Former Vail area local is walking all 6,800 miles of the American Discovery Trail

Briana DeSanctis is on a mission, but she's not doing her trek to raise money for a particular cause

Tricia Swenson
Vail Daily
Briana DeSanctis traveled over Argentine Pass in Colorado, the highest point of the American Discovery Trail that sits at 13,207 feet above sea level.
Briana DeSanctis Facebook Page/Courtesy photo

The United States is a pretty big country and Briana DeSanctis is seeing it one step at a time.

The former Edwards resident is over 2,700 miles into her journey, which began on January 1, 2022. She is doing the American Discovery Trail, a 6,800-mile trail that starts in Delaware and ends in California. The American Discovery Trail is a system of recreational trails and roads that collectively form the coast-to-coast route.

DeSanctis averages 30 miles a day, usually sleeps in her tent except for the occasional motel stay or she’ll stay with friends near the route where she will shower up and catch up on her social media posts, writings and staying in touch with people along the way.

She is currently traveling through the Rockies and doing stretches that reach upwards of 13,000 feet above sea level, such as Argentine Pass, which is the highest point on the American Discovery Trail. She is currently on a portion of the American Discovery Trail in Colorado that merges with the Continental Divide Trail for about 120 miles.

Weather is the biggest factor for DeSanctis, who hopes to get through this High Country stretch of the American Discovery Trail before the snow starts to stick around. She’s already been sleeping in below-freezing temperatures and will make her way west toward southern Utah, Nevada and California.

“I’m doing this because, first of all, I’m a crazy backpacker,” DeSanctis said. She has already done the Appalachian Trail in 2015 from Georgia to Maine.

“I walked 2,189.3 miles, which took me 196 days, or six months and 12 days to finish and I learned so much,” DeSanctis said. “People always ask, ‘Do you want to quit?’ and I always tell them, “My worst day on the Appalachian Trail is still better than my best day anywhere else!” When you are sweating and hurt and hungry and dirty, it is still better, because you are living in the real world, you are surviving, you’re in the moment.”

After the Appalachian Trail, DeSanctis was looking for the next big challenge.

“I decided to do the American Discovery Trail because it is different than the Appalachian Trail. It is longer, it’s relatively new and there is nobody on it,” DeSanctis said.

The American Discovery Trail spans from Delaware to California and has two routes, a northern route and a southern route, totaling 6,800 miles. DeSanctis is doing both routes.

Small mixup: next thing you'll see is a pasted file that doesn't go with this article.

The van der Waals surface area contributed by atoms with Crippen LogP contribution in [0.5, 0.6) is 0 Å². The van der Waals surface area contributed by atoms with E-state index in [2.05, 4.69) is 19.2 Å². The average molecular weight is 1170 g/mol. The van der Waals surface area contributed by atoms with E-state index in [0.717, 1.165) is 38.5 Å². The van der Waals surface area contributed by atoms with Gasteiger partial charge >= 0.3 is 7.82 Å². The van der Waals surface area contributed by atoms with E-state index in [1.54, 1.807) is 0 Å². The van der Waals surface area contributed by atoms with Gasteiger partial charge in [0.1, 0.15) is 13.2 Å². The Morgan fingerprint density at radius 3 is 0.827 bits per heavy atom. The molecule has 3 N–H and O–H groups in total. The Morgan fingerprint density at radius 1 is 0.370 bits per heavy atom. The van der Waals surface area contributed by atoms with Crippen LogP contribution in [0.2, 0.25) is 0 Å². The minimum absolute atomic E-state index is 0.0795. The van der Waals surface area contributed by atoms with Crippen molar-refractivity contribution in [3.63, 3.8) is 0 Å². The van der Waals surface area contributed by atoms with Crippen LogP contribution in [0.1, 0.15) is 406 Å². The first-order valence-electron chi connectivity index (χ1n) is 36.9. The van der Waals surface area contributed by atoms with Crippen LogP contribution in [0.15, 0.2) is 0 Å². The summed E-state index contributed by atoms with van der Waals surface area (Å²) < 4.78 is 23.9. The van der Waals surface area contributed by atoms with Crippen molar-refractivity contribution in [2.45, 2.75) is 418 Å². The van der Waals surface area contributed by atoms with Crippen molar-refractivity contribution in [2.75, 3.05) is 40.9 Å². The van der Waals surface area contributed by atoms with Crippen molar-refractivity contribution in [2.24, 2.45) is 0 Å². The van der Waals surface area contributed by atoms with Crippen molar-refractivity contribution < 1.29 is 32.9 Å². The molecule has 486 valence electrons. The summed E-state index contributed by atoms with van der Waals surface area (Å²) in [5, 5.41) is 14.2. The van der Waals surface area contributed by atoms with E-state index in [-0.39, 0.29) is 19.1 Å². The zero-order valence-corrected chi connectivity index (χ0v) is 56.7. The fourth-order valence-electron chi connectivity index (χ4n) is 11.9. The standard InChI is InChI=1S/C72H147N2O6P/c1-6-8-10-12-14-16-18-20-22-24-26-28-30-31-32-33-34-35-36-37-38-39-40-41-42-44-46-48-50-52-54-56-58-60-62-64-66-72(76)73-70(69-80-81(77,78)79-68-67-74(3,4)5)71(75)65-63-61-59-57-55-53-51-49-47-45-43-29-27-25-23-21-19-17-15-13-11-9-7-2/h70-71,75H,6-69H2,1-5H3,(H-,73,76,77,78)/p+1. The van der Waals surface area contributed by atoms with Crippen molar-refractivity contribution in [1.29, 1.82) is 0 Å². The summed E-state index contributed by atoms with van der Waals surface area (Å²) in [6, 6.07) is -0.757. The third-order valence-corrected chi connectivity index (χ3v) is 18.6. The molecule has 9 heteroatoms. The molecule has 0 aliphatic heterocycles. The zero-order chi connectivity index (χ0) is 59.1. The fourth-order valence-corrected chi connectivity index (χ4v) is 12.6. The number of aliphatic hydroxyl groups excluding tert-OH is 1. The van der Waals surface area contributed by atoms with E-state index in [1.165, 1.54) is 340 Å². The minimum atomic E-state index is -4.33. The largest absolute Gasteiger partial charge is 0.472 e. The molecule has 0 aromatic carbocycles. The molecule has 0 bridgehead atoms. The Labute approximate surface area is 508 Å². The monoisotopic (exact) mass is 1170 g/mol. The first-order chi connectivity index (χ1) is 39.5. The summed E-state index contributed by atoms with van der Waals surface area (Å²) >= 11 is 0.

Briana DeSanctis Facebook Page/Courtesy photo

DeSanctis will also be named the first recorded woman to hike the 6,800 miles — both the northern and southern routes that split off in Ohio and reconnect back in Colorado.

“If you are the oldest or the youngest person or the fastest person to do something, there’s always someone who could be older, younger or faster than you, but being first, that is something that can never be taken away,” DeSanctis said.

Each day on the trail, DeSanctis treks around with her ultra-lightweight backpack (a Hyperlite backpack that is just 2.4 pounds when empty), and a tiny stove to heat up water for oatmeal in the morning and peanut butter and tuna packets and tortillas to eat along the way.

“After 2,700 miles, I am so sick of tuna fish,” DeSanctis said. She has spiced it up with hot sauce lately. Instant mashed potatoes, beef jerky, granola bars and nuts round out the other items she carries with her.

“If I do stay at a motel and grab a bite to eat in town or stay with friends, I can down two frozen pizzas at one sitting,” DeSanctis said.

When she does stop in an inhabited area, she loves to meet the people along the way. She’s been known to buy some McDonald’s Egg McMuffins and give them out to veterans or homeless people. Most recently, while in Summit County she gave burgers to some college students, who were amazed at what she was doing.

“I love the people I meet, the “trail angels” as we call them. You can only experience this while walking through America,” DeSanctis said.

Although DeSanctis isn’t doing this to raise money for a particular nonprofit or raise awareness for a cause, she does have a mission.

“The thing that is most important to me is to inspire others, encourage people and empower people. I want to let them know what I am doing and that it is attainable, and you don’t have to walk 6,800 miles, 2,700 miles, you don’t have to walk 20 miles, but if you can take a little bit of time out of your day and go for a little hike, it’s going to change everything,” DeSanctis said. “Just a little bit of time spent outdoors is so good for you, it’s so much better than anything the doctor will ever order.”

DeSanctis will be making a stop in Eagle County this weekend and is planning on doing a free talk at the Riverwalk Backyard Amphitheater on Saturday at 1 p.m.

“Every day when I wake up, I am so thankful that I am out here hiking and so thankful to have this opportunity and I hope that when I’m giving my presentations, when I’m talking to young people and communities, I hope that they can also take away a little bit of that from me, too, that it sparks some inspiration.”

Follow DeSanctis’ progress and her quest to become the first recorded woman to through-hike all 6,800 miles of the American Discovery Trail on Facebook (, Instagram (Briana DeSanctis) and read her “America on Two Feet” articles that appear weekly in the Daily Bulldog newspaper in Maine.

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